Act your IQ size, not your weight

I am what is known as a yo-yo dieter. I am not proud of this fact, but after all these years, I have come to accept that it’s so. Every time I get to my ideal weight (72kg), I swear that this is it – this time I’m not going to get fat again… only, a few years later to find myself 25kg heavier and having to go through the dieting process all over again. Since being an adult, I’ve weighed (albeit ages ago and not for very long) as little as 65kg, but also considerably more than the woman who inspired this post.

Haley Morris-Cafiero is a 37-year-old photographer who suffers from hyperthyroidism which makes her fat. She decided to capture the reactions of people as they beheld her (not-so-great) size. This is the link: http://www.huffingtonpost.co.uk/2013/04/25/haley-morris-cafiero-photographers-wait-watchers-project-pictures_n_3154734.html#slide=more293949

Ms Morris-Cafiero says she has come to terms with the fact that she can’t control her weight and has stopped beating herself up over it. However, she adds ‘That doesn’t mean the world is comfortable with how I look…. I’m constantly fighting strangers’ criticisms that I am lazy and slow-witted, or that I am an overly emotional slob.’

Pardon?

This bemuses me. No matter how fat I am (not so much at the moment, but who knows how big I’ll be this time next year?) or have been (huuuuuge), I have never for one moment sensed that anyone has doubted my intelligence. People may have given me disparaging looks – I’m pretty immune to that kind of thing and probably wouldn’t notice anyway – but I would certainly have been conscious if they had had the temerity to attempt to talk down to me.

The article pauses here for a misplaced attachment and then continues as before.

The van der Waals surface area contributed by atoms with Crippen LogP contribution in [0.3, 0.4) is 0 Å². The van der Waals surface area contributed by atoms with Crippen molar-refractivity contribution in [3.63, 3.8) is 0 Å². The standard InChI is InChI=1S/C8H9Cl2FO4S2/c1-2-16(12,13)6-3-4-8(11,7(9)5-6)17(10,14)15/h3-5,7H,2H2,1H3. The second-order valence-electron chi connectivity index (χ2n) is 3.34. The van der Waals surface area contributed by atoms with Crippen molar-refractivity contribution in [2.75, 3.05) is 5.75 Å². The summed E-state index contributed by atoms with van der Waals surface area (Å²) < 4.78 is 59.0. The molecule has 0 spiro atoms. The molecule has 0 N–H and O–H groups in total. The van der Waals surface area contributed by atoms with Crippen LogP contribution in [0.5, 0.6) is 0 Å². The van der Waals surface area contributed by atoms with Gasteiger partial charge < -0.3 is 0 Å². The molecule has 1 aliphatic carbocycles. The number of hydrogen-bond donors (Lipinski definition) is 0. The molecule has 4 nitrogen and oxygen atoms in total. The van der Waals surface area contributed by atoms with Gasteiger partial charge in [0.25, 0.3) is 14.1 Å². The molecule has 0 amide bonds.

And yet Haley Morris-Cafiero’s attitude is not an unusual one. I’ve frequently heard ‘women of size’ (a term I use with my tongue firmly lodged in my cheek – the word is ‘fat’ and using silly euphemisms for it only serves to underscore the idea that it’s a concept too shameful to be mentioned) express the view that they feel that their mental capacities will be questioned because they aren’t a svelt size 10 (UK).

I know a beautiful, intelligent, talented lawyer who qualified for the bar but now works as a teaching assistant because she doesn’t believe that any jury would take her seriously as she weighs over 100kg. And, in my university lecturing days, I encountered another woman – a mature student – who had left school at 16 because ‘nobody thought I was bright enough to stay on because of my size.’

Well get a grip, ladies! Your waistlines might be thick, but it doesn’t mean your brains are too. Stop hiding your light under a bushel, or whatever the saying is. If you’re ashamed of your bodies because they don’t conform to societal norms, then so be it; but if you know you’re bright and intelligent, why on earth would you let anyone think otherwise? If someone puts you down or speaks to you condescendingly, a withering look and a cutting remark will soon put them in their place. If they can’t see beyond the outer shell, then they’re the ones who’re stupid – not you – and it’s in their own interests to let them know that.

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